The dark side...
Nothing like a day on the uScope (dark) room stuck between nuclei chasing and wound scannings to get one’s readings up to date. Today I`ve come across two interesting reports on the other (also dark and increasingly visible) side of science:
1 – How deep is the Impact?
A recent JCB editorial  was dedicated to the infamous black box of publishing science - the Thomson/ISI impact factor (IF). Debuting with an excellent sum up of the “IF curiosities and peculiarities”, editors report on how they (Rockefeller University Press) decided to buy the data from Thomson Scientific concerning their three journals (JEM, JCB, JGP) to do the simple math of impact factors… Guess what? The results did not match the published impact factors!
From wrong article-type designations to incorrect numbers of citations, it appears that anything goes… Confronted with these results, Thomson replied that the database they provided was a different “version” than the one used for JCR… A new database was provided and still… 2+2=5. Bottom line, if authors provide unreliable data to publishers, their articles are not accepted or can be retracted. So why should they be judged by an “irreproducible factor”(if)? (Might just be because the funding guys never read these editorials…)
*Thomson Scientific has issued an official reply  to this editorial and JCB editors have further commented  on it.
1. Rossner, M., E. Hill, and H. Van Epps. 2007. Show me the data. J. Cell Biol. 179:1091–1092 info:doi/10.1083/jcb.200711140
2. Pendlebury, D.A. 2007. Article Titled "Show me the Data", Journal of Cell Biology, Vol. 179, No. 6, 1091–1092, 17 December 2007 is Misleading and Inaccurate. http://scientific.thomson.com/citationimpactforum/8427045/ (accessed January 4, 2008).
3. Rossner, M., Van Epps, H., Hill, E. (2008). Irreproducible results: a response to Thomson Scientific. J. Cell Biol. 180: 254-255 info:doi/10.1083/jcb.200801036
2 – Seeing double…
Picking up on that last sentence, not always are the rotten apples left out. Claims of article duplication (either by the same authors or others) or plagiarism have increased in recent years. But are scientists really publishing more duplicate papers? In a commentary to Nature , Errami and Garner report on how they used eTBLAST, a freely available text similarity software they created, to probe a subset of more than 62.000 Pubmed abstracts from the last 12 months for possible duplicates. The resulting 421 hits were deposited online in Déjà vu, with a rate of false positives estimated to 1%. Manual evaluation of the results was made difficult in many cases due to the unavailability of full-text (for example articles published by the same authors in non-English, national level journals). Extrapolating this number to the whole Pubmed database size would give 117,500 duplicates with the same authors, against the 739 records currently marked as duplicate in Pubmed!! Expanding their approach, the authors have now come to approximately 70,000 candidate duplicates on their database. Although these numbers must be seen with caution and distinctions between duplications by the same authors (legitimate or elegitimate) from pure plagiarism (that was rarely detected) must be made, they do leave a clear message!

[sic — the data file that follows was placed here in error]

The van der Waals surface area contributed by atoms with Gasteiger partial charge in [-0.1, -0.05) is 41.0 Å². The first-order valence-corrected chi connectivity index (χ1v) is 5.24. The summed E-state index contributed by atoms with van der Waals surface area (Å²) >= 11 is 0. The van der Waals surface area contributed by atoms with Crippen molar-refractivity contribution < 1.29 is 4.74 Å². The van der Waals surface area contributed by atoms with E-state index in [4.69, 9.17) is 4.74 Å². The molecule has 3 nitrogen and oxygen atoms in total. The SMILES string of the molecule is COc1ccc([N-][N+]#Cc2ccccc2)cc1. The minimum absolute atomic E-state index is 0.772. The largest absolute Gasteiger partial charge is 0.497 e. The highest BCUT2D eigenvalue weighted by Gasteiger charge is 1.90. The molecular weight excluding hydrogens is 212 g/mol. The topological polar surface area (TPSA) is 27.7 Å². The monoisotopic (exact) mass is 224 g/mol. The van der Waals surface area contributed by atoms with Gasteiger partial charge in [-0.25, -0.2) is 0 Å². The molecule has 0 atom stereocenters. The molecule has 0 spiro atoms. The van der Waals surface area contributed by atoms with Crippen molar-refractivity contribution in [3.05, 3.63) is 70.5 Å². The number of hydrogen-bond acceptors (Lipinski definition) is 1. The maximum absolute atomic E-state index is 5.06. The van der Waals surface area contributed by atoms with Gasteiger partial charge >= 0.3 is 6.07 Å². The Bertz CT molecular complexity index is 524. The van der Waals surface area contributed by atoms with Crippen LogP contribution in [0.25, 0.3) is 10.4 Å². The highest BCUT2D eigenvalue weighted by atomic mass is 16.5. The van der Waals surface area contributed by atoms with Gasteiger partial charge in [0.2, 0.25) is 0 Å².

The steady increase on the number of publications for the past few years constitutes a growing opportunity for this practice and no country appears to lead the way, since the number of duplicates was roughly proportional to the countries’ Pubmed contribution. It is up to publishers and also authors to fight this apparently growing epidemic…
1.Mounir Errami and Harold Garner, “A Tale of Two Citations,” Nature 451, no. 7177 (January 24, 2008). info:doi/10.1038/451397a